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The Welsh Government recently introduced changes which give local authorities greater power to regulate the use of primary homes as second/holiday homes or short term holiday lets.

The changes have been introduced due to concerns about the impact a rise in the number of second homes and holiday lets is having on local communities. These include the ability of locals to afford to buy homes, the closure of local services and businesses (other than those supported by seasonal tourism) due to towns and villages being increasingly empty outside of the holiday season, and the protection of the Welsh language as the areas most affected by second homeownership are Welsh-speaking.

A 2020 report found that in Gwynedd, 10.76% of available housing comprised second homes or holiday lets. In Pembrokeshire this figure was 9.15%, and Anglesey, 8.26%.

The Welsh Government has responded by creating separate classes in the Use Classes Order 1987, comprising:

(i) primary homes (Use Class C3), which are occupied as a sole or main residence for more than 183 days a year;

(ii) second homes (Use Class C5), which are used for 183 days a year or less; and

(iii) short-term lets (Use Class C6), which are used for short-term commercial lettings for up to 31 days for each period of occupation.

Permitted development rights have been updated to allow changes of use between these classes without planning consent; however, local authorities have the power to disapply the permitted changes via an Article 4 direction. It is for each authority to decide whether an Article 4 direction is appropriate and justified; whilst we are not aware that any Article 4 directions have been introduced yet, several authorities are actively considering it, and Gwynedd and Pembrokeshire Councils are expected to do so soon with a view to reducing the number of primary homes being used as second homes or holiday lets in their areas.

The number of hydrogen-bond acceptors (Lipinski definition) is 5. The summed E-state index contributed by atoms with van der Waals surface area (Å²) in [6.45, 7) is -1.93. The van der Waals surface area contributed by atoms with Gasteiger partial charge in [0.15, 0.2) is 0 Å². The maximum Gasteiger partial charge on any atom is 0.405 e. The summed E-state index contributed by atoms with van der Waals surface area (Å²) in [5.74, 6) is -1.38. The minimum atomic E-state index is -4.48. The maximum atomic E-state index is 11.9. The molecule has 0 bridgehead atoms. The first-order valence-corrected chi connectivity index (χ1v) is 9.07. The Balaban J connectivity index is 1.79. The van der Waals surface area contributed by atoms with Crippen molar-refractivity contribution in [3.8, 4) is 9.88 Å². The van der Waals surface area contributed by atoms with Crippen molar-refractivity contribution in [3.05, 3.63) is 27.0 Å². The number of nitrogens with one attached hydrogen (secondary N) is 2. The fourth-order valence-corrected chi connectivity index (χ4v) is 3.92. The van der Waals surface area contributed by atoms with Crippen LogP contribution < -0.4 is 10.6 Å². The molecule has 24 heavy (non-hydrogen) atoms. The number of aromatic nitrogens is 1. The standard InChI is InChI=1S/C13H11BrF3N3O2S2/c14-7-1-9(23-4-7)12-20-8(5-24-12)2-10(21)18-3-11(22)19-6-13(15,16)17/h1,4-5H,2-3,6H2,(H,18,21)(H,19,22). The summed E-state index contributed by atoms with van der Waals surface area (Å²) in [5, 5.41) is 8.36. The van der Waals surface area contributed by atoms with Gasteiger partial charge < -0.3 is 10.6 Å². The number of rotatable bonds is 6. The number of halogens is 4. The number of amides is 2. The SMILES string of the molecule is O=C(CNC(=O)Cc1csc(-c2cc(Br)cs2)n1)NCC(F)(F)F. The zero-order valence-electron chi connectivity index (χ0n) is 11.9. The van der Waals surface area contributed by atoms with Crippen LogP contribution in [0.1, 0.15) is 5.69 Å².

For those looking to buy holiday homes in Wales, it will be important to check whether an Article 4 direction has been introduced by the relevant local authority. If it has, it would be sensible for them to seek advice as to their options going forward.

Mark Turner

Mark Turner

Planning, Environmental, Energy and Regulatory Partner

Mark advises clients on a wide range of planning matters including applications and appeals, Certificates of Lawfulness, High Court challenges and Judicial Reviews, and enforcement.

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